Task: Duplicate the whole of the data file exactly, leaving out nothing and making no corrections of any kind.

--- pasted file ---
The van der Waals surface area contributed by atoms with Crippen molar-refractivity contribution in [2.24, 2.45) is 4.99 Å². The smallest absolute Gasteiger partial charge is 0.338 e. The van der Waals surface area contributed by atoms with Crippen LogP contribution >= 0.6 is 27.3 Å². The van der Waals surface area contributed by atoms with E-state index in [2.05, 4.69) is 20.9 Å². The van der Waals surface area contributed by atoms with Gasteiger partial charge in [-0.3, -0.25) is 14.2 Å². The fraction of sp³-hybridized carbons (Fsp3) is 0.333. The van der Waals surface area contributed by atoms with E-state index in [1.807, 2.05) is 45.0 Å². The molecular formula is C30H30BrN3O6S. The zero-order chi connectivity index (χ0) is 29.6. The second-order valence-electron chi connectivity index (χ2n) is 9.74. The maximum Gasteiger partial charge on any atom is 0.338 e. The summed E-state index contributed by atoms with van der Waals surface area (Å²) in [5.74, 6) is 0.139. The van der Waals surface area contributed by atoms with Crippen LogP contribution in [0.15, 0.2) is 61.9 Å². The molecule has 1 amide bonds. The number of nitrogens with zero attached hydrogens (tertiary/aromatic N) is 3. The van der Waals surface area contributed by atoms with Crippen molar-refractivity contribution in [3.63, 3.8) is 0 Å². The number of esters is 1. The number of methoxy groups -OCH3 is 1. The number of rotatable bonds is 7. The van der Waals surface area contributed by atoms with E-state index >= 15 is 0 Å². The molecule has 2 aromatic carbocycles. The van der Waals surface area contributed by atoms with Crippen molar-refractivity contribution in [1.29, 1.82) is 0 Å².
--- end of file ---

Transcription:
The van der Waals surface area contributed by atoms with Crippen molar-refractivity contribution in [2.24, 2.45) is 4.99 Å². The smallest absolute Gasteiger partial charge is 0.338 e. The van der Waals surface area contributed by atoms with Crippen LogP contribution >= 0.6 is 27.3 Å². The van der Waals surface area contributed by atoms with E-state index in [2.05, 4.69) is 20.9 Å². The van der Waals surface area contributed by atoms with Gasteiger partial charge in [-0.3, -0.25) is 14.2 Å². The fraction of sp³-hybridized carbons (Fsp3) is 0.333. The van der Waals surface area contributed by atoms with E-state index in [1.807, 2.05) is 45.0 Å². The molecular formula is C30H30BrN3O6S. The zero-order chi connectivity index (χ0) is 29.6. The second-order valence-electron chi connectivity index (χ2n) is 9.74. The maximum Gasteiger partial charge on any atom is 0.338 e. The summed E-state index contributed by atoms with van der Waals surface area (Å²) in [5.74, 6) is 0.139. The van der Waals surface area contributed by atoms with Crippen LogP contribution in [0.15, 0.2) is 61.9 Å². The molecule has 1 amide bonds. The number of nitrogens with zero attached hydrogens (tertiary/aromatic N) is 3. The van der Waals surface area contributed by atoms with Crippen molar-refractivity contribution in [3.63, 3.8) is 0 Å². The number of esters is 1. The number of methoxy groups -OCH3 is 1. The number of rotatable bonds is 7. The van der Waals surface area contributed by atoms with E-state index >= 15 is 0 Å². The molecule has 2 aromatic carbocycles. The van der Waals surface area contributed by atoms with Crippen molar-refractivity contribution in [1.29, 1.82) is 0 Å².